a)Outline two differences between pressure groups and political parties.
The main distinction is that parties seek governmental power but pressure groups are not seeking governmental power. They could only keep trying to put pressure on government and influence them. Pressure groups always campaign on a narrow range of issues, such as lower the tax, protect lawyers, protect the environment and so on whereas parties have to develop policies across the whole range of public business. b)How and why do some pressure group use direct action?
Direct action occurs when pressure groups seek to obtain the maximum amount of publicity for the cause as possible. They can achieve instant media attention easily by doing some exaggerated things, such as Father4Justice, members of them dressed up like superheroes and climb onto Buckingham Palace. That seems stupid, but caught everybody’s attention easily.
Also direct action allows new groups to make a name for themselves. Their behaviour caught media’s attention, so that more and more people will know about them, concern about their issues, even start supporting them. Direct action is really a good choice for them to make a name.
Direct action is also used by some poor pressure groups. They are disenchanted with traditional campaigning methods. They are not able to afford employing any lobbyists and do any advertisements. They can use direct action to catch public’s attention and promote themselves, and get chance to be heard by public, even the government. This method often works. Government are forced to respond to powerful demonstrations of feeling, especially when the media take up the same cause. c)To what extent are the largest pressure groups the most successful ones?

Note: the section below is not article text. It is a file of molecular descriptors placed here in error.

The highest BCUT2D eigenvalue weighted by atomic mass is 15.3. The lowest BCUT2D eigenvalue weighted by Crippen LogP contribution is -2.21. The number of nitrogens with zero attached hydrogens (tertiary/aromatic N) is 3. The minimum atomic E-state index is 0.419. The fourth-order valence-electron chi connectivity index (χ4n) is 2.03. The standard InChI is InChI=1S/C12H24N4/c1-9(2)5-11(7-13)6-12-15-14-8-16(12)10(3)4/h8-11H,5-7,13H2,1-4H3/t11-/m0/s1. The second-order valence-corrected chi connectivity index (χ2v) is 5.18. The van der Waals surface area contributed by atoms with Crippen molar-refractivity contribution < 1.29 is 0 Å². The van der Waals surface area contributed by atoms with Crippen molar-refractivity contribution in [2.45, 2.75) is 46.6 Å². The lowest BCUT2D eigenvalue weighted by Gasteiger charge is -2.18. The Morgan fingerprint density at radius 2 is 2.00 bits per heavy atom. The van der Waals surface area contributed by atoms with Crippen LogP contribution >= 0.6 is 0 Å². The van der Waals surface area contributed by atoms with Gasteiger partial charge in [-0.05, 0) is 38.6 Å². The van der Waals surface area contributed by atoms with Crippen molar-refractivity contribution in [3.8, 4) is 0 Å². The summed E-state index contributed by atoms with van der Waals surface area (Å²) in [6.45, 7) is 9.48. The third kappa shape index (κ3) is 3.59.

There are many factors which could influence a pressure group to be successful or not, and also could be used to judge a pressure group. But there is no absolutely successful, all of them are keeping working for making it better, and getting more impact and so on.
One of those factors is the achievability of their aims. Pressure groups campaign for a narrow range of issues. They do anything like promoting themselves, trying to get more support, get more money, are all for the aim that they are trying to achieve. The closer to the aim, the more successful it is. For example, the
Snowdrop Campaign was set up after the Dunblane massacre of 1996 and aimed to ban private ownership of handguns. This was straightforward to achieve, via an
Act of Parliament passed in 1997.
It also depends on the relationship between the pressure groups and the government. The insider groups can get closer contact with senior civil servants.
Insider groups can also take part in the development of policy, so that they have chance to mould it to their own benefit. They may also be able to prevent